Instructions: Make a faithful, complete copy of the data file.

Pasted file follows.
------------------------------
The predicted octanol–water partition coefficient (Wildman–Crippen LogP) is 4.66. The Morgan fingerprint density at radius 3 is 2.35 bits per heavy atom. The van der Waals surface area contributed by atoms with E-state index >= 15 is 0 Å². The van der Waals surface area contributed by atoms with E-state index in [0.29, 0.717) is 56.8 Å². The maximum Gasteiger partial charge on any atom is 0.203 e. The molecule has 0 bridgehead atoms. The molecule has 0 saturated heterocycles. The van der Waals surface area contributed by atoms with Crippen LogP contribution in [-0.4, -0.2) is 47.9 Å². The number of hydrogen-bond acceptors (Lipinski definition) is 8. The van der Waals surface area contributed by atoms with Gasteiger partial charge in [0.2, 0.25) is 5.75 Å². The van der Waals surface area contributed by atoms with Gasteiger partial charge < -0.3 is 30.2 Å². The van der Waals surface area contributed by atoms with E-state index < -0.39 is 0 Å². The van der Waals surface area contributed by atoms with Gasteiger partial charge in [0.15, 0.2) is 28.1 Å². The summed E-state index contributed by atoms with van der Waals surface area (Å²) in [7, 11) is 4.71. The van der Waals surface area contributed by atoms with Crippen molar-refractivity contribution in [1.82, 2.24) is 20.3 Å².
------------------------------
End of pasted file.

The predicted octanol–water partition coefficient (Wildman–Crippen LogP) is 4.66. The Morgan fingerprint density at radius 3 is 2.35 bits per heavy atom. The van der Waals surface area contributed by atoms with E-state index >= 15 is 0 Å². The van der Waals surface area contributed by atoms with E-state index in [0.29, 0.717) is 56.8 Å². The maximum Gasteiger partial charge on any atom is 0.203 e. The molecule has 0 bridgehead atoms. The molecule has 0 saturated heterocycles. The van der Waals surface area contributed by atoms with Crippen LogP contribution in [-0.4, -0.2) is 47.9 Å². The number of hydrogen-bond acceptors (Lipinski definition) is 8. The van der Waals surface area contributed by atoms with Gasteiger partial charge in [0.2, 0.25) is 5.75 Å². The van der Waals surface area contributed by atoms with Gasteiger partial charge < -0.3 is 30.2 Å². The van der Waals surface area contributed by atoms with E-state index < -0.39 is 0 Å². The van der Waals surface area contributed by atoms with Gasteiger partial charge in [0.15, 0.2) is 28.1 Å². The summed E-state index contributed by atoms with van der Waals surface area (Å²) in [7, 11) is 4.71. The van der Waals surface area contributed by atoms with Crippen molar-refractivity contribution in [1.82, 2.24) is 20.3 Å².